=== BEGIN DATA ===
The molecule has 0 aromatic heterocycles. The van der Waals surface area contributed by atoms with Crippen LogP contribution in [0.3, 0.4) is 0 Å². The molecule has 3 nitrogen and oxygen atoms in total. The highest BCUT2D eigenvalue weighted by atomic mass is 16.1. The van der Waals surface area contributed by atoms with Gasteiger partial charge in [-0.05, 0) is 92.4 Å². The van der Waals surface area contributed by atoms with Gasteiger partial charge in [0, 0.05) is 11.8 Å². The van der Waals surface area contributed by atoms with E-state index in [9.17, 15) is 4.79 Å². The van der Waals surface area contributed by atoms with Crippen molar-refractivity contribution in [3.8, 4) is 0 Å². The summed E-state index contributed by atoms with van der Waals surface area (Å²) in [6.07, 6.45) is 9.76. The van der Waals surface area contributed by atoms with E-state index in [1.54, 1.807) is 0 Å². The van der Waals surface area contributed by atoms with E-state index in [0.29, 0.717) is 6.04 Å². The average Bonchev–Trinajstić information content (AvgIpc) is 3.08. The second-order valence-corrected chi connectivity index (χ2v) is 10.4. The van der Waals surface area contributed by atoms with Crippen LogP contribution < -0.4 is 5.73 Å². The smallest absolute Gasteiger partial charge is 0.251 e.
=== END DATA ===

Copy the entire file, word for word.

The molecule has 0 aromatic heterocycles. The van der Waals surface area contributed by atoms with Crippen LogP contribution in [0.3, 0.4) is 0 Å². The molecule has 3 nitrogen and oxygen atoms in total. The highest BCUT2D eigenvalue weighted by atomic mass is 16.1. The van der Waals surface area contributed by atoms with Gasteiger partial charge in [-0.05, 0) is 92.4 Å². The van der Waals surface area contributed by atoms with Gasteiger partial charge in [0, 0.05) is 11.8 Å². The van der Waals surface area contributed by atoms with E-state index in [9.17, 15) is 4.79 Å². The van der Waals surface area contributed by atoms with Crippen molar-refractivity contribution in [3.8, 4) is 0 Å². The summed E-state index contributed by atoms with van der Waals surface area (Å²) in [6.07, 6.45) is 9.76. The van der Waals surface area contributed by atoms with E-state index in [1.54, 1.807) is 0 Å². The van der Waals surface area contributed by atoms with E-state index in [0.29, 0.717) is 6.04 Å². The average Bonchev–Trinajstić information content (AvgIpc) is 3.08. The second-order valence-corrected chi connectivity index (χ2v) is 10.4. The van der Waals surface area contributed by atoms with Crippen LogP contribution < -0.4 is 5.73 Å². The smallest absolute Gasteiger partial charge is 0.251 e.